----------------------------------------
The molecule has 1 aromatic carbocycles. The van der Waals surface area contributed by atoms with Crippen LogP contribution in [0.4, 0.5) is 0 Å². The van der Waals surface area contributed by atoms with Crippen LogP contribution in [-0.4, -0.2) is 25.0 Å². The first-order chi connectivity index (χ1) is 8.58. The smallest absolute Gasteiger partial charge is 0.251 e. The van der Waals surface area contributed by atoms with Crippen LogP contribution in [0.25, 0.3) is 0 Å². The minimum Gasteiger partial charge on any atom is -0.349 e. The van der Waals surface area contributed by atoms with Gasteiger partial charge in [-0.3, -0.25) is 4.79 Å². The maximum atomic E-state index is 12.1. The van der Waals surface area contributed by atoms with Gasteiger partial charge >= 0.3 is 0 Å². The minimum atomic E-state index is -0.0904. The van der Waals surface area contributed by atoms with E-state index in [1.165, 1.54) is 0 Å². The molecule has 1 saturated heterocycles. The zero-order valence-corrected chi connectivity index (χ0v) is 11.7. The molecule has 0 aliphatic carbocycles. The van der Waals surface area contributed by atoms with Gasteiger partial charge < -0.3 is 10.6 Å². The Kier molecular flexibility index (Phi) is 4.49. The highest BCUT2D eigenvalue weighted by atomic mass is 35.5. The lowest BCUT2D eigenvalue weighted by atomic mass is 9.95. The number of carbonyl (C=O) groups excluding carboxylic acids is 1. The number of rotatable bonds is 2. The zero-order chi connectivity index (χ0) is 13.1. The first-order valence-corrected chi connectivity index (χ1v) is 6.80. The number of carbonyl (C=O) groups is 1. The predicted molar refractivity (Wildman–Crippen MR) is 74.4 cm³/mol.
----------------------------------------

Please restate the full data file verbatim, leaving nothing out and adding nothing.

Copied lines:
The molecule has 1 aromatic carbocycles. The van der Waals surface area contributed by atoms with Crippen LogP contribution in [0.4, 0.5) is 0 Å². The van der Waals surface area contributed by atoms with Crippen LogP contribution in [-0.4, -0.2) is 25.0 Å². The first-order chi connectivity index (χ1) is 8.58. The smallest absolute Gasteiger partial charge is 0.251 e. The van der Waals surface area contributed by atoms with Crippen LogP contribution in [0.25, 0.3) is 0 Å². The minimum Gasteiger partial charge on any atom is -0.349 e. The van der Waals surface area contributed by atoms with Gasteiger partial charge in [-0.3, -0.25) is 4.79 Å². The maximum atomic E-state index is 12.1. The van der Waals surface area contributed by atoms with Gasteiger partial charge >= 0.3 is 0 Å². The minimum atomic E-state index is -0.0904. The van der Waals surface area contributed by atoms with E-state index in [1.165, 1.54) is 0 Å². The molecule has 1 saturated heterocycles. The zero-order valence-corrected chi connectivity index (χ0v) is 11.7. The molecule has 0 aliphatic carbocycles. The van der Waals surface area contributed by atoms with Gasteiger partial charge < -0.3 is 10.6 Å². The Kier molecular flexibility index (Phi) is 4.49. The highest BCUT2D eigenvalue weighted by atomic mass is 35.5. The lowest BCUT2D eigenvalue weighted by atomic mass is 9.95. The number of carbonyl (C=O) groups excluding carboxylic acids is 1. The number of rotatable bonds is 2. The zero-order chi connectivity index (χ0) is 13.1. The first-order valence-corrected chi connectivity index (χ1v) is 6.80. The number of carbonyl (C=O) groups is 1. The predicted molar refractivity (Wildman–Crippen MR) is 74.4 cm³/mol.